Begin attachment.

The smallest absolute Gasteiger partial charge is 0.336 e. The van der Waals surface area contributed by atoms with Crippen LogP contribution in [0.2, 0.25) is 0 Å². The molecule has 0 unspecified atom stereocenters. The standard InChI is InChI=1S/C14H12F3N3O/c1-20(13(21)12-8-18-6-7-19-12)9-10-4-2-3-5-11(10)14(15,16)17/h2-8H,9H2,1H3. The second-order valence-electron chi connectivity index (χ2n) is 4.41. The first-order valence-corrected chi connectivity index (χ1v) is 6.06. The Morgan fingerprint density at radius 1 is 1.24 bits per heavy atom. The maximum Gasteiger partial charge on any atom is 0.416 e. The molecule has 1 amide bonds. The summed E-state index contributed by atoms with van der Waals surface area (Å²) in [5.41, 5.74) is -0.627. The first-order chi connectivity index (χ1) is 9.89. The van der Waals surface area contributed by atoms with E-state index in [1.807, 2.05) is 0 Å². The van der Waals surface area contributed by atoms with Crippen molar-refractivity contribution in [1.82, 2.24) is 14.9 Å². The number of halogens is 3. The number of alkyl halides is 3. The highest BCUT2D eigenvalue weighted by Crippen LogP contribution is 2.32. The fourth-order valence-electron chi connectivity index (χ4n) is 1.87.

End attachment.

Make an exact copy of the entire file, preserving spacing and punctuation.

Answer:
The smallest absolute Gasteiger partial charge is 0.336 e. The van der Waals surface area contributed by atoms with Crippen LogP contribution in [0.2, 0.25) is 0 Å². The molecule has 0 unspecified atom stereocenters. The standard InChI is InChI=1S/C14H12F3N3O/c1-20(13(21)12-8-18-6-7-19-12)9-10-4-2-3-5-11(10)14(15,16)17/h2-8H,9H2,1H3. The second-order valence-electron chi connectivity index (χ2n) is 4.41. The first-order valence-corrected chi connectivity index (χ1v) is 6.06. The Morgan fingerprint density at radius 1 is 1.24 bits per heavy atom. The maximum Gasteiger partial charge on any atom is 0.416 e. The molecule has 1 amide bonds. The summed E-state index contributed by atoms with van der Waals surface area (Å²) in [5.41, 5.74) is -0.627. The first-order chi connectivity index (χ1) is 9.89. The van der Waals surface area contributed by atoms with E-state index in [1.807, 2.05) is 0 Å². The van der Waals surface area contributed by atoms with Crippen molar-refractivity contribution in [1.82, 2.24) is 14.9 Å². The number of halogens is 3. The number of alkyl halides is 3. The highest BCUT2D eigenvalue weighted by Crippen LogP contribution is 2.32. The fourth-order valence-electron chi connectivity index (χ4n) is 1.87.